Man dies in truck crash near Melrose

Darrell Maurina

A fatal truck crash west of Melrose shut down the BNSF railroad and Highway 60/84 for hours on Wednesday while hazardous materials crews worked to remove pressurized gas cylinders containing flammable gases.
During the cleanup, officers narrowly averted a second crash when a Ford F-150 pickup truck containing 18 people nearly hit De Baca County Deputy Michael Mussman. After flagging the pickup down, deputies turned all 18 occupants of the pickup over to the Border Patrol on suspicion of being illegal aliens.
According to the New Mexico State Police, William Edward Paul, 60, of Scottsboro, Ala., died as a result of injuries sustained in the crash. Carlos Inejos, 43, of Albuquerque, was seriously injured, transported to Plains Regional Medical Center of Clovis, and later transported by air ambulance to an undetermined Lubbock hospital. Calls to Lubbock hospitals could not immediately determine where he was a patient.
New Mexico State Police Lt. Jimmy K. Glascock reported the crash happened about 5:10 a.m. near mile post 346.5, which is a half-mile from the small town of Tolar. Glascock said Paul was westbound in a 2001 Volvo semi-truck carrying donut boxes and Inejos was eastbound in a 2000 Volvo semi with the gas containers, including compressed air, oxygen, acetylene and helium.
“The investigation led officers to believe the westbound truck crossed the center line and the two trucks collided left front to left front in a partial head-on collision,” Glascock said. “It was later determined the cylinders that were leaking only contained air; however, 30 other canisters containing flammable gases may have been damaged during the collision.”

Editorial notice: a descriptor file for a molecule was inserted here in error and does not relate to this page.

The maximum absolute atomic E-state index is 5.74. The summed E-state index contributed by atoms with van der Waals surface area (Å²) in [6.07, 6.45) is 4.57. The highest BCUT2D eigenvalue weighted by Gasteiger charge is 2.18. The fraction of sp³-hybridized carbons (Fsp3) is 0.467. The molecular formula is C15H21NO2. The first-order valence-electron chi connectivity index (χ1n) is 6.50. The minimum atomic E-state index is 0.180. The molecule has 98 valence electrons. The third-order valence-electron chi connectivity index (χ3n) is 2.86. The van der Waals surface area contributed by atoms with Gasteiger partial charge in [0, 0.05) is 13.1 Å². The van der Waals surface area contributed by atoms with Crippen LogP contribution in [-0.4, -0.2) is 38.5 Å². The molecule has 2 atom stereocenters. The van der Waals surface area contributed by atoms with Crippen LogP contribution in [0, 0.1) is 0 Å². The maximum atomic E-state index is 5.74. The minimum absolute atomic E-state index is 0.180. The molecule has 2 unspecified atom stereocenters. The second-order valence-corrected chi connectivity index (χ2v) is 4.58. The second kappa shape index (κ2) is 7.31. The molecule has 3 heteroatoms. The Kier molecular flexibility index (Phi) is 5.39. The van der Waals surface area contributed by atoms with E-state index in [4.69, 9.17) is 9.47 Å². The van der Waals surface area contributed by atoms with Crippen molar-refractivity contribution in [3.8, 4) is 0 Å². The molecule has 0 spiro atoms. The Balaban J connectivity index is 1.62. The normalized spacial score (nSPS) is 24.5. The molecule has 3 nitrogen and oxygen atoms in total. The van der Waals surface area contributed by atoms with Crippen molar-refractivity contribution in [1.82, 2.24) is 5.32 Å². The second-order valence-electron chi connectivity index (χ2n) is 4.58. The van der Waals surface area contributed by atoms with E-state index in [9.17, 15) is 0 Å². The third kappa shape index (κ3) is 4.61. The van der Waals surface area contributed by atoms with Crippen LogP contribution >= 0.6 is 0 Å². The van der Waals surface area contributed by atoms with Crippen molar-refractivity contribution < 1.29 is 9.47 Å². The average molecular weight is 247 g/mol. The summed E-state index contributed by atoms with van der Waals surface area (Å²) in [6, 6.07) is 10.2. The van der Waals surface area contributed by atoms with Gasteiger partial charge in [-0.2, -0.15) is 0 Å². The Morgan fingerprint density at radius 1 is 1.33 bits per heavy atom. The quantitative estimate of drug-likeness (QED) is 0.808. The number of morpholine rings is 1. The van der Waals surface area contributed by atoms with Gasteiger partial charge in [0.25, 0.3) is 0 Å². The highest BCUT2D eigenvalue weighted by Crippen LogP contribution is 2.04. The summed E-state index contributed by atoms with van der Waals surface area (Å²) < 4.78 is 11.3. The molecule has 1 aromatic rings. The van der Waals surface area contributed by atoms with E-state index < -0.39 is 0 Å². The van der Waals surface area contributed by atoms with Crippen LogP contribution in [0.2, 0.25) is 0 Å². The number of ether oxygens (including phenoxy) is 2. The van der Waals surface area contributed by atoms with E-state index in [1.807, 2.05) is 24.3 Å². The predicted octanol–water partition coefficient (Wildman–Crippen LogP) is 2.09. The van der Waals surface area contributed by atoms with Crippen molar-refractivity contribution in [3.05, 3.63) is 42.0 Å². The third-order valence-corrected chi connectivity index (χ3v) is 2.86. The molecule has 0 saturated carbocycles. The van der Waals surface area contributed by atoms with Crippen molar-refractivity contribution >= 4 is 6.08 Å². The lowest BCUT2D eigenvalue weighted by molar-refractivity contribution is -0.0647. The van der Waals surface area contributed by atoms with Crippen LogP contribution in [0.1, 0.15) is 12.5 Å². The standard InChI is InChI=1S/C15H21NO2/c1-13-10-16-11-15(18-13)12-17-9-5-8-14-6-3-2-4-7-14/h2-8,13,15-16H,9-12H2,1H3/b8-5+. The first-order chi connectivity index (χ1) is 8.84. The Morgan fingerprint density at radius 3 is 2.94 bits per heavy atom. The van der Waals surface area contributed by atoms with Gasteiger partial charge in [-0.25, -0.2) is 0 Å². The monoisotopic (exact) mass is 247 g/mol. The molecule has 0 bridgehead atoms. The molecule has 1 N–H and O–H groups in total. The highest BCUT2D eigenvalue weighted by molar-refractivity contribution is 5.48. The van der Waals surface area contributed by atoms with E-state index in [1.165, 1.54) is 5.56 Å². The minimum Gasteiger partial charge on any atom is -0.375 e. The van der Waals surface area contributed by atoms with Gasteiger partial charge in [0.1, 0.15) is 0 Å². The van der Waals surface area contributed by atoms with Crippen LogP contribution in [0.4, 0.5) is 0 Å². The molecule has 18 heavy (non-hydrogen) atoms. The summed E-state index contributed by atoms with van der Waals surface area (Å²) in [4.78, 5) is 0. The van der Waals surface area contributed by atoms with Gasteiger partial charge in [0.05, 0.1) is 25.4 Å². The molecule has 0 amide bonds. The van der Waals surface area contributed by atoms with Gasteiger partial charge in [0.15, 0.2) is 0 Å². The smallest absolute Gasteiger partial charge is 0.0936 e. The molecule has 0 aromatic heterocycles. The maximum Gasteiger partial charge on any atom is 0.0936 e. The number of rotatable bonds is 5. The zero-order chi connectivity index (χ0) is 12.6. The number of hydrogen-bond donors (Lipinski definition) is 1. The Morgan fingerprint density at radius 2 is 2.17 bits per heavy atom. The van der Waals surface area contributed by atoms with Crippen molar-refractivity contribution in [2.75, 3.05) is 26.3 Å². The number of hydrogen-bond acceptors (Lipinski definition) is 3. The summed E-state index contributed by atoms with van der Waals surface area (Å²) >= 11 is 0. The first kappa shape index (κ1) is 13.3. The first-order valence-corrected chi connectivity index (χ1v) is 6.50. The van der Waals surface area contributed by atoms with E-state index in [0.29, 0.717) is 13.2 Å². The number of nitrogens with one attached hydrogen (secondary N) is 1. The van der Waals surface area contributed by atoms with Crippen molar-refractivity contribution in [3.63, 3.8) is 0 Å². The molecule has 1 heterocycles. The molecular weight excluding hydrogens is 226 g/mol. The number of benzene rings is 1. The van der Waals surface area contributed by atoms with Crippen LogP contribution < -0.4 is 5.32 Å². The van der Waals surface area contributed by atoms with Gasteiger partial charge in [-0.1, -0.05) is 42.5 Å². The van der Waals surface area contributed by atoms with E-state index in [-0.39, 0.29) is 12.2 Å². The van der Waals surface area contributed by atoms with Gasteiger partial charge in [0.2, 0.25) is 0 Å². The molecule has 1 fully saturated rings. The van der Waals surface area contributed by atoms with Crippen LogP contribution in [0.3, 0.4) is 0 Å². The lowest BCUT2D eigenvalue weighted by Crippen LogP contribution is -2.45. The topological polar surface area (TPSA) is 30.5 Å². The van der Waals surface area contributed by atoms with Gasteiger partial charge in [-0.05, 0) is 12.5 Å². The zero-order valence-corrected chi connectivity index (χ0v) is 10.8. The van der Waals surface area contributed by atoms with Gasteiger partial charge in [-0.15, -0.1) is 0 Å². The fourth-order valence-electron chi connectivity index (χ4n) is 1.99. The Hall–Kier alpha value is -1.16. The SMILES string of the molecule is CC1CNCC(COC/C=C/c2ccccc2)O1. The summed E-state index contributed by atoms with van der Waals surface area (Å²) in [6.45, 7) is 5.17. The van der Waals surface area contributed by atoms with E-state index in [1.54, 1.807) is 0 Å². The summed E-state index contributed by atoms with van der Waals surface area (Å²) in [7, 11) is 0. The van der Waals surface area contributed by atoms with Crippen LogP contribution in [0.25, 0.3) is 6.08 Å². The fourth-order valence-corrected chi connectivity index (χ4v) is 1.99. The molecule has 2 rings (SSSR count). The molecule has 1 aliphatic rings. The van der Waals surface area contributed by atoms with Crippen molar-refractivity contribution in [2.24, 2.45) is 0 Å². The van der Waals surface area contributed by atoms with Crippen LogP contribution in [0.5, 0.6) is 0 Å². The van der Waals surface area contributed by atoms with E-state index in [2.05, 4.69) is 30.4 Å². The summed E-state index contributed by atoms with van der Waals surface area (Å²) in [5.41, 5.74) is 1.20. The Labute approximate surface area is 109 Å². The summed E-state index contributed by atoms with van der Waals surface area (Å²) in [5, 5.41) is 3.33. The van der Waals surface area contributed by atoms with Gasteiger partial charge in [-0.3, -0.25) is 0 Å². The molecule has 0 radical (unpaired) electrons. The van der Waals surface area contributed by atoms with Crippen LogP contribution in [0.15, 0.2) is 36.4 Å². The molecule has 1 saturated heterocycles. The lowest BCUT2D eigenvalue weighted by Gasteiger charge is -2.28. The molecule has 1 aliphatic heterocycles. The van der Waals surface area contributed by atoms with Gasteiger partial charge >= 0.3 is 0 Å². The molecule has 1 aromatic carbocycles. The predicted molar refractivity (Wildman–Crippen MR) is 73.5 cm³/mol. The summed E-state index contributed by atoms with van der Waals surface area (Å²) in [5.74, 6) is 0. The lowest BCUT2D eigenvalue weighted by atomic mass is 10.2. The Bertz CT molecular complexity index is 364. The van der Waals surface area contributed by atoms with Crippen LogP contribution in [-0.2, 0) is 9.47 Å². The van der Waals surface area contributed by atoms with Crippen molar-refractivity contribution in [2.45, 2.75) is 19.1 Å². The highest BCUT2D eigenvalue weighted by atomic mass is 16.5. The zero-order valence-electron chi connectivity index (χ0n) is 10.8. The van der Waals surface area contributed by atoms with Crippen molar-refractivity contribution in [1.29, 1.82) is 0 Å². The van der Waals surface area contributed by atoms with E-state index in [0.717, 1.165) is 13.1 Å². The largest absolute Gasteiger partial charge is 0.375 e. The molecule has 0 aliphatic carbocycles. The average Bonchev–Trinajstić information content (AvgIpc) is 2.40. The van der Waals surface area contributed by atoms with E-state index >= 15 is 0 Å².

“It was quite a massive operation to get them all removed because they had to call cranes and a lot of specialized vehicles to get it removed,” De Baca County Sheriff Gary Graves said. “They’ve had us doing traffic control for about 12 hours.”
Chief Juan Chavez of the Fort Sumner Fire Department said his unit was first on the scene about 5:35 a.m. and stayed until the road was re-opened about 5:15 p.m.
“The first thing we did was to treat the injured and got the most critical of the two en route to Clovis and requested Melrose to send a second ambulance out for the second patient,” Chavez said. “Because we could hear the leaking gases we shut the highway and the railroad down. The railroad was shut down about three hours and the road was shut down on and off for about 12 hours.”
Chavez said Paul was still alive when the Fort Sumner personnel arrived but was pronounced dead by a Clovis medical examiner after leaving the scene.